Gambler’s Ruin, but for Hide and Seek
The inevitable capture of el Chapo came sooner than some were expecting, but the outcome was never in doubt. On the wrong end of a nation wide manhunt of over 2500 personnel, including the assistance of the US intelligence community, el Chapo was living on borrowed time.
Several narratives are emerging around the capture, all of them wrong, including:
“An Interview With Sean Penn" will become a security industry shorthand joke for careless situational opsec, I called it first people
— Xeni Jardin (@xeni) January 10, 2016
- BlackBerry phones are to blame (part true, not important)
El Chapo was brought down because of a too large order of tacos. Riveting recount of the hunt: https://t.co/AI01we5WrU
— nxthompson (@nxthompson) January 17, 2016
- Too many tacos and it all goes wrong (usually true, and important)
These are all interesting, so lets examine them.
Travelers Flatulence and Tequila
Sean Penn’s ill advised “interview” with el Chapo seems to have been some sort of protection for Kate del Castillo when she went to meet Guzman. Reading the messages between them is like reading a chat between an important customer and a female employee feigning interest just long enough to close the deal. She agrees to go to his house, but insists on bringing a male friend.
For his part, Sean Penn is completely useless at practicing (or describing) effective COMSEC procedures.
labeling TracPhones (burners), one per contact, one per day, destroy, burn, buy, balancing levels of encryption, mirroring through Blackphones, anonymous e-mail addresses, unsent messages accessed in draft form
It seems he is using daily burner phones, along with the hopelessly outdated “shared email drafts” folder trick you may recognise from such failures as: the Petraeus scandal, al Qaeda (2005!), and even Danish undercover operations.
All of this was a complete waste of time as the security forces were monitoring the communications of Guzman with his lawyers and the phone (a Blackberry) he bought for Kate del Castillo. What happens when people are under surveillance because they are on the way to meet with a drug kingpin in hiding? Their electronic footprint becomes less relevant.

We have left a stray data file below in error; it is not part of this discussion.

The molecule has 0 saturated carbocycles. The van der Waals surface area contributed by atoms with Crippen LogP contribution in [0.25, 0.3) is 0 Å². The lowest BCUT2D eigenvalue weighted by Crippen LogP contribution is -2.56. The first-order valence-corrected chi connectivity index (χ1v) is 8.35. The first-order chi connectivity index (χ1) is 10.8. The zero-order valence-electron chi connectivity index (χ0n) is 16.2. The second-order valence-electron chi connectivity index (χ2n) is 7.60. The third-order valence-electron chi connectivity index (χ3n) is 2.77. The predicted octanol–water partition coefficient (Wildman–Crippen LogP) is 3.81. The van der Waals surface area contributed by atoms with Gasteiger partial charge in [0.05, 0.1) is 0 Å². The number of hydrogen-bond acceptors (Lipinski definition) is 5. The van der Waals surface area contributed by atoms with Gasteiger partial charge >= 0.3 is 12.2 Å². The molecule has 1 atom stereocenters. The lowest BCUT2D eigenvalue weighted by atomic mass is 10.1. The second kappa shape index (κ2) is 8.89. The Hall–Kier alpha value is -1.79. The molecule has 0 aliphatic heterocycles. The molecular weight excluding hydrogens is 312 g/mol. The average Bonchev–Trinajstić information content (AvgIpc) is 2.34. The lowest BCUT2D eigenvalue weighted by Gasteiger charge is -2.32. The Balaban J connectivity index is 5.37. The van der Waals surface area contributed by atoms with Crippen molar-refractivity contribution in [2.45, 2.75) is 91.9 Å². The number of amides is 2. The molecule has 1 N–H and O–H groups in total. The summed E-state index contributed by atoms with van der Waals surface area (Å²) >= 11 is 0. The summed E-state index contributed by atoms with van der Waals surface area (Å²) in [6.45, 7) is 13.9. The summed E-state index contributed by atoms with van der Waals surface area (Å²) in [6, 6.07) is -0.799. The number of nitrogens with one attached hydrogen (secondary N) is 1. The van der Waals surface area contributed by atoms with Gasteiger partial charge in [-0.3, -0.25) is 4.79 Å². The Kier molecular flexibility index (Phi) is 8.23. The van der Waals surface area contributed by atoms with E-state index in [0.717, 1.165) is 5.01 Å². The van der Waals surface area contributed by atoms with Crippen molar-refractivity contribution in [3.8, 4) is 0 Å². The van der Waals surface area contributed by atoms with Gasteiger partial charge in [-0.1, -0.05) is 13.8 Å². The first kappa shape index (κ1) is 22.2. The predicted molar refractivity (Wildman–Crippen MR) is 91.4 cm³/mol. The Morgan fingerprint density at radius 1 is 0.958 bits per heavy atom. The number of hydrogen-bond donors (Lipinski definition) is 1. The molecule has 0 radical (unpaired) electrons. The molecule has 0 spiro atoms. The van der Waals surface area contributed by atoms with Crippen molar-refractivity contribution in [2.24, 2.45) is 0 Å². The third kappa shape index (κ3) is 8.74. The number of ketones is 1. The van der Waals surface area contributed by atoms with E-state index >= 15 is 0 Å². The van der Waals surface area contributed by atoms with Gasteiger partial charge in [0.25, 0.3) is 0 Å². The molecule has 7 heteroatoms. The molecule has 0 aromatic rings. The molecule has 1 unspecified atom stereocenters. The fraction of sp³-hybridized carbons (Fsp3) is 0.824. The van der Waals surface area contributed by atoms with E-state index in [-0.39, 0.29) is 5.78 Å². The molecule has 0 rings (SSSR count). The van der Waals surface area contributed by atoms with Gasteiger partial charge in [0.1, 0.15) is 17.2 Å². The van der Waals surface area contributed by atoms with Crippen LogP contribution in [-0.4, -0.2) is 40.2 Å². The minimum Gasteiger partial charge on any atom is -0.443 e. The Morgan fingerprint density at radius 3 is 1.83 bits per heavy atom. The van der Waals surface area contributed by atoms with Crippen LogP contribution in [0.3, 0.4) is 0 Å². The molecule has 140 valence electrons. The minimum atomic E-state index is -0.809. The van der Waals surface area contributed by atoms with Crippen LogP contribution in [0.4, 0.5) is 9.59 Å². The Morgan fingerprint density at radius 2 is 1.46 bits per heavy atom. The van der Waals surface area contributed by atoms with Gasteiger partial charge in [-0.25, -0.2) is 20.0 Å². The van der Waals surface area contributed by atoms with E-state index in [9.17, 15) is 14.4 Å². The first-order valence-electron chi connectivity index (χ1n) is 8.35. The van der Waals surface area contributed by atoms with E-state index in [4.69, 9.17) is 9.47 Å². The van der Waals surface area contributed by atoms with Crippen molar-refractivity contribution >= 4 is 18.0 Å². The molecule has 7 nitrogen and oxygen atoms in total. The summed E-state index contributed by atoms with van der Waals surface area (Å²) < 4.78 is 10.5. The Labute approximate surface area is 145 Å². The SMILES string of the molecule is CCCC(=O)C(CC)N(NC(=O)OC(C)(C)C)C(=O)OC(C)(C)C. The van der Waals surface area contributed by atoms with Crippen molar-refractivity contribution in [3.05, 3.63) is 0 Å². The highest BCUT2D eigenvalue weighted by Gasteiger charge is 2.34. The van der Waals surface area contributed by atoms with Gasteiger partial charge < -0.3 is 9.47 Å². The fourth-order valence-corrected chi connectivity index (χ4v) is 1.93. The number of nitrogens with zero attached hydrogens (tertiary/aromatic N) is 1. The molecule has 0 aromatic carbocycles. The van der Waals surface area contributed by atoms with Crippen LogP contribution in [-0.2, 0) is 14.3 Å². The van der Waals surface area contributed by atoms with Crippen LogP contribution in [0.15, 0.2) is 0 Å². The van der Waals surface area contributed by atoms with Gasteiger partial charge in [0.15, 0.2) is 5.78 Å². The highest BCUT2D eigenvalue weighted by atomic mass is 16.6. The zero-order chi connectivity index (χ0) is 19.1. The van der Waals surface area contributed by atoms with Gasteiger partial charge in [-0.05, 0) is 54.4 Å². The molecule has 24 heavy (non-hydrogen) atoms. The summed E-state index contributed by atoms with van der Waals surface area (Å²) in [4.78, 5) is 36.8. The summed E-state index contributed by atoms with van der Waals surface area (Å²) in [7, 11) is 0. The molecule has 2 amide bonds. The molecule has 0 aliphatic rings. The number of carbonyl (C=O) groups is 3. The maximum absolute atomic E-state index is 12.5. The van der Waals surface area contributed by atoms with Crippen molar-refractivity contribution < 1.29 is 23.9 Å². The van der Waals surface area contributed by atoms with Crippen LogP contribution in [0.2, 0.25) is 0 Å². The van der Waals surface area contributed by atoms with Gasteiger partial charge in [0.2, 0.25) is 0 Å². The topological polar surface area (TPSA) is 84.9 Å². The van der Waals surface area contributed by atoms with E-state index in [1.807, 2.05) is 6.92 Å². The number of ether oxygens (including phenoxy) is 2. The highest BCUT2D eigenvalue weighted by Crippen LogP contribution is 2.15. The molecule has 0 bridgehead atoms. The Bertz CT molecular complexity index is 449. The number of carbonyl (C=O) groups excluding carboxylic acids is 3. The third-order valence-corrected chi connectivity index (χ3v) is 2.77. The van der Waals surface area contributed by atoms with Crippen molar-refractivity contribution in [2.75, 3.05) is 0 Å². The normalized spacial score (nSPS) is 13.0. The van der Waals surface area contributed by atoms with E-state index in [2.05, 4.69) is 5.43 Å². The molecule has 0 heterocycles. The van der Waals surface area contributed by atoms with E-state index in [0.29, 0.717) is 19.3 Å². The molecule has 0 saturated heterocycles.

Sean Penn is indeed a complete and total operational security disaster. His writing is not… well, it is not an “owl among falcons.” He also farts after drinking tequila. If you are on the lam, don’t invite him to your hide out, even if a really hot girl insists.
Sean Penn was not the reason for Guzman’s capture. Kate del Castillo was under surveillance.
BlackBerry, Not Even Once
Since December 2015 it has been public knowledge that Western security forces are able to crack encrypted BlackBerry devices. It is known that Guzman used BlackBerry devices to communicate with his organisation. He had a complicated setup involving two BlackBerry Enterprise Servers (BES) and a pair of iPads.
If you needed to communicate with the boss, you could reach him via B.B.M., BlackBerry’s instant-messaging application…Your message would go not directly to Guzmán, however, but to a trusted lieutenant, who spent his days in Starbucks coffee shops and other locations with public wireless networks. Upon receiving the message, the lieutenant would transcribe it onto an iPad, so that he could forward the text using WiFi — avoiding the cellular networks that the cartel knew the authorities were trolling. The transcribed message would be sent not to Guzmán but to a second intermediary, who, also using a tablet and public WiFi, would transcribe the words onto his BlackBerry and relay them to Guzmán.
This setup broke the connection between people who were monitored by the authorities and the device that Guzman himself was using. The use of a human proxy to transcribe the messages was a clever innovation. It isn’t very useful against a nation state, however. For example, the Royal Canadian Mounted Police are able to crack PIN to PIN messages. BBM messages are not end to end encrypted, so a compromise of the BES would allows them to be intercepted.
It does not appear that Guzman was using the PGP BB devices that were recently cracked by the Canadians and the Dutch. That would have assured end to end encryption, although the protection against seizure appears to be flawed.
Guzman had other problems with his COMSEC setup. He gave a phone purchased from a retail store to an actress and communicated directly with her. How this was supposed to be secure is beyond me. Security is as strong as the weakest link, and generally speaking civilians are not associated with high security.
The BlackBerry based COMSEC setup used by el Chapo, and apparently everyone that happened to strike his fancy, was not very secure. It contributed to his capture by allowing security forces to intercept his communications and derive actionable intelligence about his location at specific times. However, this did not lead directly to his capture.
Technology is not the solution
Although much has been made about the poor security of BlackBerry, the bizarre abortive seduction of Kate del Castillo, and the oblivious security practices of Sean Penn, none of these is directly to blame for Guzman’s capture. As a man on the run from the combined might of his native nation and the US, he had no chance at all in the long run.
Technology did not make or break Guzman’s bid for freedom. He was doomed from the day he ducked down the tunnel in his cell in July 8, 2015.
Next post will look at exactly what led directly to the capture of el Chapo (spoiler alert: COMSEC plays almost no role).
Read Part Two: The Tunnel Rat King